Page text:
GPC DGroup: Chosen by God, Chapter 1

As we start Chosen by God by R.C. Sproul there are a number of things that we must consider at the onset. Firstly, we need our faith to be conformed by what is true and not by what we understand. As both Protestant and Reformed, the scriptures are the foundation upon which we build our faith and practice. Secondly we must recognize that the subject is potentially divisive. As a professor of mine has written, even for John Calvin himself (probably the theologian most recognized as teaching predestination), predestination was both “a horrible decree” and a “very sweet fruit.” In spite of the potential conflict, nevertheless, predestination is a category that comes from the Bible, it is not one forced upon it. So, as we look at predestination, we would do well to remember the counsel of the Westminster Confession of Faith which warns,

“The doctrine of this high and holy mystery of predestination is to be handled with special prudence and care, that men, attending to the will of God revealed in His Word, and yielding obedience thereunto, may, from the certainty of their effectual vocation, be assured of their eternal election. So shall this doctrine afford matter of praise, reverence, and admiration of God; and of humility, diligence, and abundant consolation to all that sincerely obey the Gospel” (WCF III.8).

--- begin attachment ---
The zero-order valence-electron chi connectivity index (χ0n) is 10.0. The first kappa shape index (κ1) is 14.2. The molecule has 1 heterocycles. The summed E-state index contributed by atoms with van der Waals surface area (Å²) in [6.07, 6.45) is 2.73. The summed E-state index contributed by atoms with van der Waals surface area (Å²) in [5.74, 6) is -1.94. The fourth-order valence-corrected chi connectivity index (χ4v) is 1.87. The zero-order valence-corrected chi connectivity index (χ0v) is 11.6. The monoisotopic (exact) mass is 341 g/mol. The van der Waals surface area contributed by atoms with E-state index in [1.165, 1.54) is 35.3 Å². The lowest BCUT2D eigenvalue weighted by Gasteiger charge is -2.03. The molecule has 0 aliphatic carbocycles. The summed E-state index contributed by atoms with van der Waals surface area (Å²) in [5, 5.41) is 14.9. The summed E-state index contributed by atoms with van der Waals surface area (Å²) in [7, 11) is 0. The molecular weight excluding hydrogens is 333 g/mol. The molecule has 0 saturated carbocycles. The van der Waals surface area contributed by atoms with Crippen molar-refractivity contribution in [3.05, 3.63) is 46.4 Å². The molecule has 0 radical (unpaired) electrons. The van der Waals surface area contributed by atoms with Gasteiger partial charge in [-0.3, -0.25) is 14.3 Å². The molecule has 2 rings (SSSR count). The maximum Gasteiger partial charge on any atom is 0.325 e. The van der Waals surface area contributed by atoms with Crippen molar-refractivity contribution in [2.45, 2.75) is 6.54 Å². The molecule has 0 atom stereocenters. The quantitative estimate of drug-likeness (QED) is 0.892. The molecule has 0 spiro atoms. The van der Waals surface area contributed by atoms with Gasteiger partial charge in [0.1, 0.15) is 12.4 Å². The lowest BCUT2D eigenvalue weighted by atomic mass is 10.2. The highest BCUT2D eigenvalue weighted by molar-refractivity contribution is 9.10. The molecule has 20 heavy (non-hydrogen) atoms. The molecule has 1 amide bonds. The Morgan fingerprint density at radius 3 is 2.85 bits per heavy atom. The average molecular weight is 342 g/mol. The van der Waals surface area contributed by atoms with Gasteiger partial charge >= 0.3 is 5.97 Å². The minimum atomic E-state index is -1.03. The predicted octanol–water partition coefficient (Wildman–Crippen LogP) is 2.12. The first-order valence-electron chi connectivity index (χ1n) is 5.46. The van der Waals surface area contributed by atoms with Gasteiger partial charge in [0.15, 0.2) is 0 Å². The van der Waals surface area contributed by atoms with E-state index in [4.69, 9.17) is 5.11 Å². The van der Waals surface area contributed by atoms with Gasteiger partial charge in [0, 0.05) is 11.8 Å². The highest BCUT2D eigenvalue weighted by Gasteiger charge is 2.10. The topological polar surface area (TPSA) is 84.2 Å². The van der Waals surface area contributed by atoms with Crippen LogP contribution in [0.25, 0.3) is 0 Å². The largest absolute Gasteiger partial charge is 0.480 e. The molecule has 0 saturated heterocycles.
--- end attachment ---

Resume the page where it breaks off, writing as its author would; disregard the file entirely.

Lastly, Calvin defended the teaching of this doctrine by reminding us that God would not give us something that was not for our good. As the Confession states, this doctrine is for our assurance and strengthening of faith, not for the confusion and destruction of it.

If it would be of help, you can watch R.C. Sproul’s lectures based on this book here.

Read chapter one and we’ll discuss the following questions on Sunday.

  1. Who are the philosophers and theologians addressed?
  2. How would you define the doctrine of predestination?
  3. What questions about the implication of the doctrine of predestination do you have?
  4. What do you hope to come to learn through this study?